Sultan Sooud al-Qassemi published a piece on Al Monitor, “Gulf Cities Emerge as New Centers of Arab World” which he said, in a public Facebook post, was “controversial even before publishing it”:

SE_Cover_72dpiThe essay contends that the saying “Cairo writes, Beirut publishes and Baghdad reads” no longer reflects reality, and not just because Baghdad’s literacy rates have plummeted following the US-led blockade and occupation. Al-Qassemi points in particular to the last few years of upheaval, which, he writes, have meant that a:

…new set of cities started to emerge in the Gulf, establishing themselves as the new centers of the Arab world. Abu Dhabi, its sister emirates of Dubai and Sharjah and the Qatari capital, Doha, have developed as the nerve center of the contemporary Arab world’s culture, commerce, design, architecture, art and academia, attracting hundreds of thousands of Arab immigrants, including academics, businessmen, journalists, athletes, artists, entrepreneurs and medical professionals.

Although the statement has, as you might expect, led many to wave their hands and say that you can’t buy culture — no matter how many Guggenheims or Louvres you build — you could also add that the shift in cultural power did not begin in December of 2010.

In 2007, the Abu Dhabi Book Fair launched a partnership with Frankfurt, the world’s most important literature meet-and-greet, which helped the city develop an immense, professional fair that attracts writers and publishers from around the world. This is also when the Abu Dhabi-based International Prize for Arabic Fiction was established, and, in the years that followed, Sharjah also stepped up their book fair immensely, attracting even more publishers and raising the profile of Arabic children’s literature with the Etisalat Prize for Arabic Children’s Literature.

But perhaps the last few years have solidified the importance of Emirati and Qatari resources. This past summer, Mohamed Hashem, head of the acclaimed Egyptian publishing house Dar Merit, applauded Gulf investment in Arab books:

The Gulf States, for example, by using their resources and book fairs, can contribute to rescuing the book culture. When I was attending an exhibition in the Gulf, I remember that one Gulf figure purchased one book for AED 3 million. This is excellent, as this will only serve to revive the book industry. The Gulf States can contribute to solving the problems we are facing by investing in culture, provided that freedom of opinion and expression in books is safeguarded and maintained.

But, but, but! Al-Qassemi’s critics will say. You can buy a lot of books, but that doesn’t mean you can create them.

Certainly, a reading and writing culture is not produced overnight, and monetary investment is not the only factor. Indeed, certain sorts of investment — I have previously argued — could do more to stunt literary culture than foster it, particularly depending on how many strings are attached to each dirham.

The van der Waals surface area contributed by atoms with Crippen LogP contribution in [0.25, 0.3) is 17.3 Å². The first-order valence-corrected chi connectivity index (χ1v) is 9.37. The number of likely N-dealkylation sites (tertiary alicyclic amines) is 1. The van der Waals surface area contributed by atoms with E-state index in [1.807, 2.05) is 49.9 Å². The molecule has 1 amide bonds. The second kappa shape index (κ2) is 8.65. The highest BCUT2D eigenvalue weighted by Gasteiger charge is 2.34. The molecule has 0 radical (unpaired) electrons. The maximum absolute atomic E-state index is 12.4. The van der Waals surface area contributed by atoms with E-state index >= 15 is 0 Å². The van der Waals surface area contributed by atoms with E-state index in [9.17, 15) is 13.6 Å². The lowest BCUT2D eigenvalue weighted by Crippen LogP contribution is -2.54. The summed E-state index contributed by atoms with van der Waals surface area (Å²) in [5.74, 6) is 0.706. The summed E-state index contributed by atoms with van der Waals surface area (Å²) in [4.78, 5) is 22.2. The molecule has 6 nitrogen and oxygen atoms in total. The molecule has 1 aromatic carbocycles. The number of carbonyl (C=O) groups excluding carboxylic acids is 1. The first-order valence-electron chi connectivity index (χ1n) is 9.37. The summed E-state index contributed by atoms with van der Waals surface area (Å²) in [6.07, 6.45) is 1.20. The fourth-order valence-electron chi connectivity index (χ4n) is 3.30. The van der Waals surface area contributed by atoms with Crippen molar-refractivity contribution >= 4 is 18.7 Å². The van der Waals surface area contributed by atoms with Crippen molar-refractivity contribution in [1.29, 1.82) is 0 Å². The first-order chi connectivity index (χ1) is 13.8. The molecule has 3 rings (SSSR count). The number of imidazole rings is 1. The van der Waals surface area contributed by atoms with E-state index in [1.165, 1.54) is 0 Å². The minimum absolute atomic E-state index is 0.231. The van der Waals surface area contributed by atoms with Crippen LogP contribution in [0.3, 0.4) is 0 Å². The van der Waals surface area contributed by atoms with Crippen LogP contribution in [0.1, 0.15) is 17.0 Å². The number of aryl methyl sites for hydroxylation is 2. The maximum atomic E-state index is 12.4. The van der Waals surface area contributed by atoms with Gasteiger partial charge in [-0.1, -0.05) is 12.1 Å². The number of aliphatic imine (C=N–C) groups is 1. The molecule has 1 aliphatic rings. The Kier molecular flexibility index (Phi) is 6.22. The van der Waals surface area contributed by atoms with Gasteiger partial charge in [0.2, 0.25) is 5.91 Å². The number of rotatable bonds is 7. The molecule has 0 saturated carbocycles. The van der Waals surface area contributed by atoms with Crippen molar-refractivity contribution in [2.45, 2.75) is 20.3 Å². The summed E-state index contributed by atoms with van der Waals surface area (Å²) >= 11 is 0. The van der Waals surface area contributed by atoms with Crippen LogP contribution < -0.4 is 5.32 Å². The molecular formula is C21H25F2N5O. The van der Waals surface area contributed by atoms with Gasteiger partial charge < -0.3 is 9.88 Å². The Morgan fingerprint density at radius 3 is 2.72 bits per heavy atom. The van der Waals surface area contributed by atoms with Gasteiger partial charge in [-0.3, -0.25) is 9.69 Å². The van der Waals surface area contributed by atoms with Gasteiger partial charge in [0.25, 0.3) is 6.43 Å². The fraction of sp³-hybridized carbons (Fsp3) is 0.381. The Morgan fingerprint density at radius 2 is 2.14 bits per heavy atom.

However, for instance, the Goethe Institut’s project to foster “100% Emirati Children’s Books” has led to some excellent books.

However, for instance, the Goethe Institut’s project to foster “100% Emirati Children’s Books” has led to some excellent books. Perhaps children’s books are an easier start, although Goethe’s also moved on to young adult literature, and it will be interesting to see how many strong YA novels come out of the Emirates in the coming years, following in the footsteps of Noura Noman’s Ajwan. 

There are also, of course, Arab authors from other countries who now live and write in Qatar (Amir Tag El Sir) and the Emirates (Nasser Iraq, others), and poets of some standing, including one of my favorites, Nujoom al-Ghanem.

But is it money or stability that spurred — and continues to spur — literary projects in Lebanon, for instance? What about the great writing still coming out of Iraq, and — as Sinan Antoon just wrote for Al Jazeera — the ongoing love of poetry? Certainly, a country’s social and political climate matters, and Ghaddafi and Ben Ali managed to half-suffocate their countries’ literary communities. But, more than financial resources, literature needs a climate that allows criticism and boundary-breaking. In his response, Asad Abu Khalil argues this “minimum condition” is not allowed in the Gulf.

By the choice of opening line, he implies that the future holds a saying that goes something like: “Abu Dhabi writes, Doha publishes, and Sharjah reads.”

There is no question that the big Emirati cities have become very important literary players: regionally, even globally. But this is not all that al-Qassemi is suggesting. By the choice of opening line, he implies that the future holds a saying that goes something like: “Abu Dhabi writes, Doha publishes, and Sharjah reads.” (Or rearrange it how you will.)

Al-Qassemi concludes that “the traditional Arab capitals may be down now but they certainly aren’t out. These cities that dominated the Arab psyche for decades in the 20th century* are rich in culture and human and natural resources. Nonetheless, if and when they begin the process of turning their fortunes around, they will encounter an Arab-world landscape dominated by the new, formidable Gulf cities that have set a standard that is hard to match not only regionally, but on a global scale.”

Gulf cities are formidable, certainly. But will they be forces of major scientific and artistic innovation? And, moreover, why would Gulf authors develop their literature in Arabic when so many of the institutions of higher learning teach in English?

*And, well, before the 20th century.

There are many other responses to al-Qassemi’s article. Here is one.